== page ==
Switzerland has sentenced a former bank IT employee referred to as the "Edward Snowden of tax evasion" to five years in prison for leaking records on 106,000 account holders, including about 1,800 from Canada, in a move that led to billions of dollars in unpaid taxes being recovered by countries around the world.

Whistleblower Hervé Falciani, a former head of computer security at HSBC's private banking arm in Geneva, was sentenced in absentia Friday after being convicted of corporate espionage for taking records that showed the bank helped hide the equivalent of $255 billion of clients' money.

He did not attend the trial and remains at large in his native France, where he can avoid arrest because France doesn't extradite its own citizens.

Falciani began copying the records to his personal computer in 2006, and later fled when he was confronted by his employer.

In a 2010 interview with CBC News in Nice, France, he said he was driven by profound qualms about the secrecy of the Swiss banking industry and how it enabled wealthy people around the world to shield money from tax authorities.  

"I came to the point that something was very wrong and should be changed," he said. "A huge industry is made just to go around rules that we can't go around as simple citizens."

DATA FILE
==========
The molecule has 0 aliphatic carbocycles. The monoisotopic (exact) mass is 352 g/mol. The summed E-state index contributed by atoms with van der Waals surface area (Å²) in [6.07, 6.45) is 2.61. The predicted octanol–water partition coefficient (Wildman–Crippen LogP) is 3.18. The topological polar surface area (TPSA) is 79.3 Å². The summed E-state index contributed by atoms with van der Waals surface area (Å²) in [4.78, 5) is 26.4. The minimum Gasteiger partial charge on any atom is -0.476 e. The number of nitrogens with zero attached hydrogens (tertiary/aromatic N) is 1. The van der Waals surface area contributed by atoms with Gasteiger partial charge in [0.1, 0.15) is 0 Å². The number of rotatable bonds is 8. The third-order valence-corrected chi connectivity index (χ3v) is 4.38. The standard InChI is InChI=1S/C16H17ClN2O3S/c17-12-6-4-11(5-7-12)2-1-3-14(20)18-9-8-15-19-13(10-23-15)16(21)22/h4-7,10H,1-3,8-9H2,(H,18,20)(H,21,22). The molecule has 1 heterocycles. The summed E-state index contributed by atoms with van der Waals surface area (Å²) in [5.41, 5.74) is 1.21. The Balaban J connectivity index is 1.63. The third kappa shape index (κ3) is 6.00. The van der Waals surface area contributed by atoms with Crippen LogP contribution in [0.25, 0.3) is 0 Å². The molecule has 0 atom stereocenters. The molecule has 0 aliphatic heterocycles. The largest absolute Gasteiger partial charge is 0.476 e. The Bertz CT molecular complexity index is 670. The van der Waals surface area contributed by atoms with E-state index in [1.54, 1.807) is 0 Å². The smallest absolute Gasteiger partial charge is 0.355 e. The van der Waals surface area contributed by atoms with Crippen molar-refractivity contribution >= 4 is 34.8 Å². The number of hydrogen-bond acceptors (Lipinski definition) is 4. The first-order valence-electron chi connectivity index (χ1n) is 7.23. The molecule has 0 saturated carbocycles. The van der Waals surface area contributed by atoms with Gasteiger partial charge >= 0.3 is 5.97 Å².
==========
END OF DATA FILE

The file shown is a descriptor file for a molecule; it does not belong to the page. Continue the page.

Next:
Watch CBC's 2010 interview with Hervé Falciani:

Possible tax evasion?12:17

HSBC indicted in France

As a result of the documents Falciani exposed, tax investigations were launched in France, Italy, Britain, India and Canada, among other countries.

The value of accounts tied to Canada was around $4 billion, from which the Canada Revenue Agency said it has recovered $28.4 million in unpaid taxes on hidden money, while Revenue Quebec has recouped an additional $34.4 million. France recovered half a billion euros in unpaid taxes.

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CBC News interviewed Falciani in 2010 in Nice, France, and revealed that nearly 1,800 secret HSBC Swiss accounts belonged to Canadians. (CBC)

The Falciani revelations were among the first in a series of leaks of offshore banking data in recent years that have exposed how wealthy people worldwide use networks of secret accounts and shell corporations to hide income and avoid or evade tax.

But Swiss authorities and HSBC have maintained that Falciani's actions amounted to theft. He was finally charged last December following a six-year investigation, with the country's attorney general alleging Falciani was motivated by profit and tried to sell the account info he took.    

A month prior, France had indicted HSBC on allegations the bank helped launder the proceeds of tax fraud through the same Swiss private banking accounts.

A separate Swiss investigation into HSBC resulted in the bank paying a $53-million settlement and avoiding criminal charges. Switzerland has not charged any HSBC bankers or executives.

U.S. and Belgian authorities are still looking into the bank.

Canada never brought tax evasion charges against any of HSBC's Canadian account holders.

It is not illegal to have an offshore account or numbered company, but all the income must be properly reported to tax authorities.


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